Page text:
Given that Rome was not built in a day, Pallotta has big plans for Roma's youth academy and the city's youngsters.
"In the past year, we had Roma kids on our shirts which is the foundation we set up for inner city programs in Rome," explained the American.
"In terms of the youth side of things, we've got good programs but what we've instituted is a new educational framework.
"I didn't think we were doing enough. We know only three or four kids are going to make it to Serie A or the Premier League, so what are they going to do when they're 18 or 19?
"Are they going to be a clerk somewhere? Or get a menial job with no education?
"So we instituted a 9th-12th grade formal program which is online and this will help them get into college.
"They'll get accredited if they can't make it in football and we'll help them."
A fan of NBA franchise Boston Celtics, Pallotta is well aware of the role that history can have in promoting a brand and he has used some of the NBA's ideas to help reinvigorate Roma.
A Hall of Fame was set up following a vote by supporters, while the club's logo was changed and the name 'AS Roma' registered as a trademark.
He is hoping that the likes of inspirational captain Totti, known as 'el Capitano,' will remain at the club when he retires in an ambassadorial role.
Pallotta talks about how each of the players is like a son to him, while he insists that those who work in the kitchens or security department equally command his respect.
"Francesco is going to be with us forever," says Pallotta with that trademark smile as he talks about the 38-year-old player, who made his debut for Roma at the age of 16. "Part of the role will be defined by him on what he wants to do.
"We would like him to be around the pitch, talking to people who are coming into the club and telling them, 'I've been here 20 years, this is what Roma's all about.'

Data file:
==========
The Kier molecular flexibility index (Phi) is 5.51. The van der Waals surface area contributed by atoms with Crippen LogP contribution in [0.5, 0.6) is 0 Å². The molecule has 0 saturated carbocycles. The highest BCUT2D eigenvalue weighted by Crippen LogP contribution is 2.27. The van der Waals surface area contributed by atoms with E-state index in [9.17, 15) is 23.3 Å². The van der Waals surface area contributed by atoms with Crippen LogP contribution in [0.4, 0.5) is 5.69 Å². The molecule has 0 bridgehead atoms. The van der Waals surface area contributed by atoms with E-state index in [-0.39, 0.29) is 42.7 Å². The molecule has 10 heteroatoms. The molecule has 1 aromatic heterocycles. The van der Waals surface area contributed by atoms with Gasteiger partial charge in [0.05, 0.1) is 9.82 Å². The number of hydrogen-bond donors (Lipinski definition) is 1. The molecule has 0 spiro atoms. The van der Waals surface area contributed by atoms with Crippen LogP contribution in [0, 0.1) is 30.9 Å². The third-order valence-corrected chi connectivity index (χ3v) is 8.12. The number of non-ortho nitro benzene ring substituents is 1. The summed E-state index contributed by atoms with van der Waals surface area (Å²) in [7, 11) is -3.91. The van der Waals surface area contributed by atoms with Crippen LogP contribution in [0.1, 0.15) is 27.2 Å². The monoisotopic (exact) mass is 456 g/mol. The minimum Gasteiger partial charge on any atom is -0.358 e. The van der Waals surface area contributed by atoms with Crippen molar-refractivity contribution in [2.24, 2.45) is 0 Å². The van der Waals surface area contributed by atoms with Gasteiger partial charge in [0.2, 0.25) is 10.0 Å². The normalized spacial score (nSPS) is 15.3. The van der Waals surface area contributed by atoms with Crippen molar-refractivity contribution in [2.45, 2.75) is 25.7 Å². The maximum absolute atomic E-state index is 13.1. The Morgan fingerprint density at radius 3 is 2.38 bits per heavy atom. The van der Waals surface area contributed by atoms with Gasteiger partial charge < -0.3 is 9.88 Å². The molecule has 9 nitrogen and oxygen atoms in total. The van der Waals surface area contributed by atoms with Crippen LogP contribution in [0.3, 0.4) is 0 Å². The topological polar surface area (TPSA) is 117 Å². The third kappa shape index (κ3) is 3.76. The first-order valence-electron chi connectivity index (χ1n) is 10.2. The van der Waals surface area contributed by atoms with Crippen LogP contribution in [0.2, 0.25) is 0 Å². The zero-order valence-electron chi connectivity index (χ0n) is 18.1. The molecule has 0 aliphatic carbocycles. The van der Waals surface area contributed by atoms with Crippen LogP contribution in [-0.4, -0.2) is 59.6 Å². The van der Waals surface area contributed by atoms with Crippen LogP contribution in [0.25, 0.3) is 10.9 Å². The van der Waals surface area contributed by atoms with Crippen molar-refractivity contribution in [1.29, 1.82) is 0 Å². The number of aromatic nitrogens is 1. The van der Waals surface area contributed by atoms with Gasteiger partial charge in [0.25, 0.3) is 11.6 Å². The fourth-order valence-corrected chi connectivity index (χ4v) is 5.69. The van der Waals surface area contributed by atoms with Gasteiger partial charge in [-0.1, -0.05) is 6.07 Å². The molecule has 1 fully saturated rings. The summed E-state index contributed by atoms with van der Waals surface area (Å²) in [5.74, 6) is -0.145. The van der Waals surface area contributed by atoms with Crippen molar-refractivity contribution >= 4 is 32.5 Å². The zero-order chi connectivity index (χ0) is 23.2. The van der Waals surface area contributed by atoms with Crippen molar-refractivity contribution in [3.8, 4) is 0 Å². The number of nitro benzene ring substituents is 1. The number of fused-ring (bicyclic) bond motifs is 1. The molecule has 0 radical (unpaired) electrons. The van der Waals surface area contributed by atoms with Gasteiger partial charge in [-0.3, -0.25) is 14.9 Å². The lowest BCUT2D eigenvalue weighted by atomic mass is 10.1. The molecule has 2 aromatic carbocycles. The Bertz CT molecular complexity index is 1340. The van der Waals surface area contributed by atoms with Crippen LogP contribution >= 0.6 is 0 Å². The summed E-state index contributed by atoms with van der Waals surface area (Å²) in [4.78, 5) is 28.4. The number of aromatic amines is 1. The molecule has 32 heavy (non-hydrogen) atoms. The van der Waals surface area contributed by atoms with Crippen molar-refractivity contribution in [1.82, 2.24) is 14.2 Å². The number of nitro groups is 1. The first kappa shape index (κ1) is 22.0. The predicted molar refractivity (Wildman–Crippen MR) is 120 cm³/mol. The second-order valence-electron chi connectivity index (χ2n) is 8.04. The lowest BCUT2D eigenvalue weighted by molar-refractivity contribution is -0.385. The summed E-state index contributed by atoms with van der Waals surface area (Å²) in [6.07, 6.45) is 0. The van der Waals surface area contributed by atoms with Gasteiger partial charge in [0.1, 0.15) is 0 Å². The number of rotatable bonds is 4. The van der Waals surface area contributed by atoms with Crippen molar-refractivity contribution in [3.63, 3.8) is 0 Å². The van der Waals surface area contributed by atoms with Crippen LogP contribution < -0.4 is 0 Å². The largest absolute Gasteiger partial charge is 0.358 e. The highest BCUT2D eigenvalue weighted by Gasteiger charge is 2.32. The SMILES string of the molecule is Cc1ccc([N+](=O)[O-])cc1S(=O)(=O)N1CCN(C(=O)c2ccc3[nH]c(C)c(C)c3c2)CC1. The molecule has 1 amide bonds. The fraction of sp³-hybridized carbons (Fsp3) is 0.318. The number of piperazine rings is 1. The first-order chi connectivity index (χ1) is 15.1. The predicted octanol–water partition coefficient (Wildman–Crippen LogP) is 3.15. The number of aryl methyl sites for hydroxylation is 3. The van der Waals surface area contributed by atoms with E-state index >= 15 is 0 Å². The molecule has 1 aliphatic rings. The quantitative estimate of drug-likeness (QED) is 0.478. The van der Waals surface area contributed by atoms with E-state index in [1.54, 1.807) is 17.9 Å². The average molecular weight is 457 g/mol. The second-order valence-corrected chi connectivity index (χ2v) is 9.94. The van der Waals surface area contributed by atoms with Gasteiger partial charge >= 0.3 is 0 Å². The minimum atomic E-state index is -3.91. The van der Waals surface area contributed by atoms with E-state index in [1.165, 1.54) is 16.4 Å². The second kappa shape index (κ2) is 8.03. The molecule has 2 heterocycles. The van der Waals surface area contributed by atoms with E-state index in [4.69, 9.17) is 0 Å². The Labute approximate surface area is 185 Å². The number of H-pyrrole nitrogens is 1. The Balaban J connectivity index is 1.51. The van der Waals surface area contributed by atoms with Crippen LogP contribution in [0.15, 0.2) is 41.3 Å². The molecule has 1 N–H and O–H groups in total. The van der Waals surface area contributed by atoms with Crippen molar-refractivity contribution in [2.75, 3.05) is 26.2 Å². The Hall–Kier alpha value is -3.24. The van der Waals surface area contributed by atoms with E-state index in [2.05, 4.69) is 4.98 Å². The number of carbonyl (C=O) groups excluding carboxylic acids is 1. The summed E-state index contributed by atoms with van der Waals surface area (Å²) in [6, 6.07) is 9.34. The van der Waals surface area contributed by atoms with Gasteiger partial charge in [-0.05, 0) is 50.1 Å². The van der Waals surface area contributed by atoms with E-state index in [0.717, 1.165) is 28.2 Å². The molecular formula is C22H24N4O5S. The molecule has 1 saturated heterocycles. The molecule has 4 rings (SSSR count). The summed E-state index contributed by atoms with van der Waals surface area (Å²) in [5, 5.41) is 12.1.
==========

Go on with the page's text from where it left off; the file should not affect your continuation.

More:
"You would love to have him with the youth team and once in a while actually going out there and having a drill with them.
"And the other thing you'd love is for him to be an ambassador for us. If I'm a nine-year-old and Totti walks in and sits down with you and your parents and says 'I was here and this is what is going on at Roma' then the kids will be thinking 'OK, wow.'"
While the past and future are being taken care of, the present is very much up to those on the field of play.
Roma, which faces Bayern Munich in the Champions League Tuesday, has made an encouraging start to the domestic and European season.
Under head coach Rudi Garcia, the team has impressed with the likes of Totti, Miralem Pjanic, and Mattia Destro all catching the eye.
All three men played a vital role in Roma's 3-0 win over Chievo last weekend -- a result which leaves the team in second place and just one point behind leaders Juventus.
Bayern represents the biggest test faced by Roma at the Stadio Olimpico so far this season but for Pallotta, it is these kind of challenges which has put his club back in the big time.
"People are starting to talk more about what is going on at Roma," Pallotta says with a smile.
"It's a long-term thing. You can do it in one or two years and people will think it's a fluke, but the objective is to do it over 20 years and have that stability.
"We want to be in the Champions League, compete for the title which I feel we can do this year."
Bayern Munich -- the gladiator awaits.